On October 26, 2016, the FDA provided an update and additional information regarding SynCardia Systems, Inc.'s Temporary Total Artificial Heart (TAH-t) Companion 2 Driver System (C2 Driver System), as well as information of recent events with an additional SynCardia pneumatic driver system, the Freedom Driver System. The TAH-t functions as a bridge to a heart transplant in a small population of heart failure patients with severe bi-ventricular failure. There has continued to be a higher mortality rate for the subgroup of patients requiring pre-implant circulatory rescue interventions when using the C2 Driver System compared to those using the CSS Console.
The mortality rates for patients who did not require pre-implant circulatory rescue interventions were similar for the C2 Driver System compared to the CSS Console. The most recent post-approval study results suggest that there is also a difference in clinical performance between the C2 Driver System and the CSS Console in terms of neurological adverse events.
As a condition of approval of the C2 Driver System, the FDA required SynCardia to conduct a post-approval study assessing post-market performance. The study relies on data from the Interagency Registry for Mechanically Assisted Circulatory Support (INTERMACS), and compares outcomes for patients who were initially supported with the C2 Driver System and the CSS Console during the same time period (implanted on June 20, 2012, or after).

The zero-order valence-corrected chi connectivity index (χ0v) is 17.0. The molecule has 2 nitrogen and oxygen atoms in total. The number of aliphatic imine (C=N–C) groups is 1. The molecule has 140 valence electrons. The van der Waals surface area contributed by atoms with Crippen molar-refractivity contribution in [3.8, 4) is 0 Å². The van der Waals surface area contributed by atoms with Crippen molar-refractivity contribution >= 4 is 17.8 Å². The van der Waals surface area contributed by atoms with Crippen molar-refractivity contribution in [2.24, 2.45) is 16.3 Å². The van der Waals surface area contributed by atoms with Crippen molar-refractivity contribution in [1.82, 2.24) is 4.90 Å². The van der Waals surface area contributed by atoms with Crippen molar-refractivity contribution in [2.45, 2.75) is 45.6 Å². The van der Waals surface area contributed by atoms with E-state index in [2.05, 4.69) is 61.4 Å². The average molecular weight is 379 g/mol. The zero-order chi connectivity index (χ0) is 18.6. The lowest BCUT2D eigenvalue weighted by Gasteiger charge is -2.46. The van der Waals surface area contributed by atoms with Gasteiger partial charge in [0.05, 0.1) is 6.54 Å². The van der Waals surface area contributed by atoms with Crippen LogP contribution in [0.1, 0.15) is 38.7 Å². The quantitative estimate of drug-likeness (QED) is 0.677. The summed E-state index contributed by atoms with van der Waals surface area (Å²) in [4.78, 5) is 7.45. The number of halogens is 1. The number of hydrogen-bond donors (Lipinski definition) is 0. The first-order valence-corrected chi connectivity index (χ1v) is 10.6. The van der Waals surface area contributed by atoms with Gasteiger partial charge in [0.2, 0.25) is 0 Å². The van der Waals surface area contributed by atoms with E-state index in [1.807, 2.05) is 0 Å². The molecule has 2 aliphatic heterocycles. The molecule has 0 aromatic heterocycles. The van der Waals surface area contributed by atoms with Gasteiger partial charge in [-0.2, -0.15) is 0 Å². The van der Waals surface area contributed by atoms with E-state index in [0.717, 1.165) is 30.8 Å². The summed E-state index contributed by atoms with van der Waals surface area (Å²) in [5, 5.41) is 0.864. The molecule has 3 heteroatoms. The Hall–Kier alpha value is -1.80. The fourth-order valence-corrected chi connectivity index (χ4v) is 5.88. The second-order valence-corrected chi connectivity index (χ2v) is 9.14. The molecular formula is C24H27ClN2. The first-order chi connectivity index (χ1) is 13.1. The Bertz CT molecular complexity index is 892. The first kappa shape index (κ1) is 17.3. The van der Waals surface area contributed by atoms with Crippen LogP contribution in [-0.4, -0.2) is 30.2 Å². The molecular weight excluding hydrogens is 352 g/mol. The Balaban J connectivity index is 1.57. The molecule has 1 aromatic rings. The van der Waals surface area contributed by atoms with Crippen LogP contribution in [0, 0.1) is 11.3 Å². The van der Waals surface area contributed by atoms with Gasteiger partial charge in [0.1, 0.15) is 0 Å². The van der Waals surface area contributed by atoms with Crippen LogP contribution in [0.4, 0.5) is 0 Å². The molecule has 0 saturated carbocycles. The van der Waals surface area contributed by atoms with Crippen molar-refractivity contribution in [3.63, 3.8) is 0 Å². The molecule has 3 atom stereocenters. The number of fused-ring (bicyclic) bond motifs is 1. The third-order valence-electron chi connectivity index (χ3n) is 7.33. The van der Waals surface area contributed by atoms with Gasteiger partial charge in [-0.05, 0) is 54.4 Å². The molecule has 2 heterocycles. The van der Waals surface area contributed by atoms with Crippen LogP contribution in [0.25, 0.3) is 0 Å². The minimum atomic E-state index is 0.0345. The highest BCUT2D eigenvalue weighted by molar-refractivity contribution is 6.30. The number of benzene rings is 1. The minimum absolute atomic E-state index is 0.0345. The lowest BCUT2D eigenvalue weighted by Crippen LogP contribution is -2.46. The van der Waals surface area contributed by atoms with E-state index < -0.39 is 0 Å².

On June 15, 2015, the FDA posted a letter informing the health care community that preliminary post-approval study information suggested a higher mortality rate for a subgroup of patients requiring pre-implant circulatory rescue interventions when using SynCardia's TAH-t C2 Driver System as compared to the previous generation driver, the Circulatory Support System (CSS) Console. Since then, additional interim post-approval study results have indicated a higher risk of neurological adverse events for patients supported by the C2 Driver System compared to patients supported by the CSS Console. The mortality rates for patients who did not require pre-implant circulatory rescue interventions were similar for the C2 Driver System compared to the CSS Console.